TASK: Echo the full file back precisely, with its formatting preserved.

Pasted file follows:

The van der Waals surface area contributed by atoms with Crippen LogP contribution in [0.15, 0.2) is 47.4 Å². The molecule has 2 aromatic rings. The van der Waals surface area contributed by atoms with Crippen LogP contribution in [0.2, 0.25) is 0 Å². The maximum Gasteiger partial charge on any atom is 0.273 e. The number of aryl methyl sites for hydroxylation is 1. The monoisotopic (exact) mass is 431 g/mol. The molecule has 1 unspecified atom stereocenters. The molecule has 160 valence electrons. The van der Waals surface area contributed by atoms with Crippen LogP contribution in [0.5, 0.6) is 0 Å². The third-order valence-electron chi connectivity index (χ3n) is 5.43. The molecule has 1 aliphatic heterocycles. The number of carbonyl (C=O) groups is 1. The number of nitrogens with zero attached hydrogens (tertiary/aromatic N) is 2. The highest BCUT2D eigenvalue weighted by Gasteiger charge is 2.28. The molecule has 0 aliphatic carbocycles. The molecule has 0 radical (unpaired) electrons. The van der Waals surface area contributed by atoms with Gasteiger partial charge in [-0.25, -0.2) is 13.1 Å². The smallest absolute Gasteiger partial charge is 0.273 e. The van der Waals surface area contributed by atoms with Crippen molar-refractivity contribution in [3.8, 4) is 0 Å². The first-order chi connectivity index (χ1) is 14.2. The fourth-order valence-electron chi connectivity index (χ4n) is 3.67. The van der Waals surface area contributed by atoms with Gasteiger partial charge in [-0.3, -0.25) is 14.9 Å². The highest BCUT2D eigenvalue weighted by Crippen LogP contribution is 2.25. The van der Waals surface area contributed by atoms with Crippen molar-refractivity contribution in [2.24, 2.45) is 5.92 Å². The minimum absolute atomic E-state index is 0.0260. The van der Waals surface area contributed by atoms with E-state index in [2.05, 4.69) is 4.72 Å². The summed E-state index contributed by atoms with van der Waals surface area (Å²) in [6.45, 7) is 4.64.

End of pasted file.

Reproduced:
The van der Waals surface area contributed by atoms with Crippen LogP contribution in [0.15, 0.2) is 47.4 Å². The molecule has 2 aromatic rings. The van der Waals surface area contributed by atoms with Crippen LogP contribution in [0.2, 0.25) is 0 Å². The maximum Gasteiger partial charge on any atom is 0.273 e. The number of aryl methyl sites for hydroxylation is 1. The monoisotopic (exact) mass is 431 g/mol. The molecule has 1 unspecified atom stereocenters. The molecule has 160 valence electrons. The van der Waals surface area contributed by atoms with Crippen LogP contribution in [0.5, 0.6) is 0 Å². The third-order valence-electron chi connectivity index (χ3n) is 5.43. The molecule has 1 aliphatic heterocycles. The number of carbonyl (C=O) groups is 1. The number of nitrogens with zero attached hydrogens (tertiary/aromatic N) is 2. The highest BCUT2D eigenvalue weighted by Gasteiger charge is 2.28. The molecule has 0 aliphatic carbocycles. The molecule has 0 radical (unpaired) electrons. The van der Waals surface area contributed by atoms with Gasteiger partial charge in [-0.25, -0.2) is 13.1 Å². The smallest absolute Gasteiger partial charge is 0.273 e. The van der Waals surface area contributed by atoms with Crippen molar-refractivity contribution in [3.8, 4) is 0 Å². The first-order chi connectivity index (χ1) is 14.2. The fourth-order valence-electron chi connectivity index (χ4n) is 3.67. The van der Waals surface area contributed by atoms with Gasteiger partial charge in [-0.3, -0.25) is 14.9 Å². The highest BCUT2D eigenvalue weighted by Crippen LogP contribution is 2.25. The van der Waals surface area contributed by atoms with Crippen molar-refractivity contribution in [2.24, 2.45) is 5.92 Å². The minimum absolute atomic E-state index is 0.0260. The van der Waals surface area contributed by atoms with E-state index in [2.05, 4.69) is 4.72 Å². The summed E-state index contributed by atoms with van der Waals surface area (Å²) in [6.45, 7) is 4.64.